Dhe Director General of the World Health Organization, Tedros Adhanom Ghebreyesus, found unusually critical words on Tuesday during the presentation of the report on the search for the origin of the coronavirus in Wuhan. Members of the WHO delegation reported to him “difficulties in accessing raw data,” he said. This referred to detailed information about the first known corona patients in Wuhan and about potential earlier cases from the months of October and November. “I expect more timely and comprehensive data to be shared in future collaborative studies,” added Tedros.
Political correspondent for China, North Korea and Mongolia.
For a man who a few months ago had highly praised China’s handling of the virus, it was a remarkable change, possibly due to the return of the United States to the WHO. But Tedros wasn’t finished with that. What is in the report of the “joint mission” of the WHO and China about the hypothesis of a possible laboratory accident as the origin of the pandemic, Tedros rejected as “not far-reaching enough”. Further data and studies are needed.
China does not release the raw data
Even before the report was published on Tuesday, the US Secretary of State Antony Blinken had expressed “real concerns about the methodology and the process” of the investigation in Wuhan. It is also questionable that the Chinese government “apparently helped to write (the report),” Blinken told CNN on Sunday. A spokesman for the Chinese Foreign Ministry accused the United States of “putting pressure on WHO experts by constantly yelling at the world”. The extent to which the content of the report was struggled behind the scenes can also be seen from the fact that its publication has been postponed several times.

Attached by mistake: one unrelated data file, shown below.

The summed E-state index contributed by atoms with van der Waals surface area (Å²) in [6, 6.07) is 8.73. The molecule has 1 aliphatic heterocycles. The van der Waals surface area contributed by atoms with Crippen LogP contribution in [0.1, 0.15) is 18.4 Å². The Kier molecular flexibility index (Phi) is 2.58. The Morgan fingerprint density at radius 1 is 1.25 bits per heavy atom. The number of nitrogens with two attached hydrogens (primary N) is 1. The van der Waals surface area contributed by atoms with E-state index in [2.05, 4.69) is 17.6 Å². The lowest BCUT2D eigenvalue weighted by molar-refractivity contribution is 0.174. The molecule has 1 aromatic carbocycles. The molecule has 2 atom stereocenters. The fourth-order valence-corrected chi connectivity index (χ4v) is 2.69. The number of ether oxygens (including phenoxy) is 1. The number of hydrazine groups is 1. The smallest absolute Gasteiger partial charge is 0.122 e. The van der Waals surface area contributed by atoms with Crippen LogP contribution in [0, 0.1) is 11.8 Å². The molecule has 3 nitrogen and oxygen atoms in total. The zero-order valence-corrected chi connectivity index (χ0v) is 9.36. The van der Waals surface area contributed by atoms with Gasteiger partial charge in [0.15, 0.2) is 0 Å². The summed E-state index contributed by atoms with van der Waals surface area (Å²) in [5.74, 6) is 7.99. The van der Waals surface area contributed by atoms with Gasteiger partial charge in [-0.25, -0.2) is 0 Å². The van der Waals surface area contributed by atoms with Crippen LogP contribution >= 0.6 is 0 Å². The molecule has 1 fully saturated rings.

The 120-page long study with more than 200 pages of annexes contains a wealth of scientific details, but offers little new on the crucial questions. The WHO delegation announced the most important findings at the end of its 28-day research in Wuhan in February. Accordingly, it is considered “likely to very likely” that the Sars-CoV2 virus, which has so far killed more than 2.8 million people worldwide, jumped from a bat via an intermediate host to humans.
The wildlife trade is considered to be a possible means of distribution. In southern China and Southeast Asia there are wildlife farms in the vicinity of relevant bat habitats. Tedros warned that the wildlife trade should be thoroughly investigated and that the traders and breeders involved should be interviewed. It is still unclear which animal comes into question as an intermediate host. In addition to pangolins, mink and cats were found to be “highly susceptible” to the virus.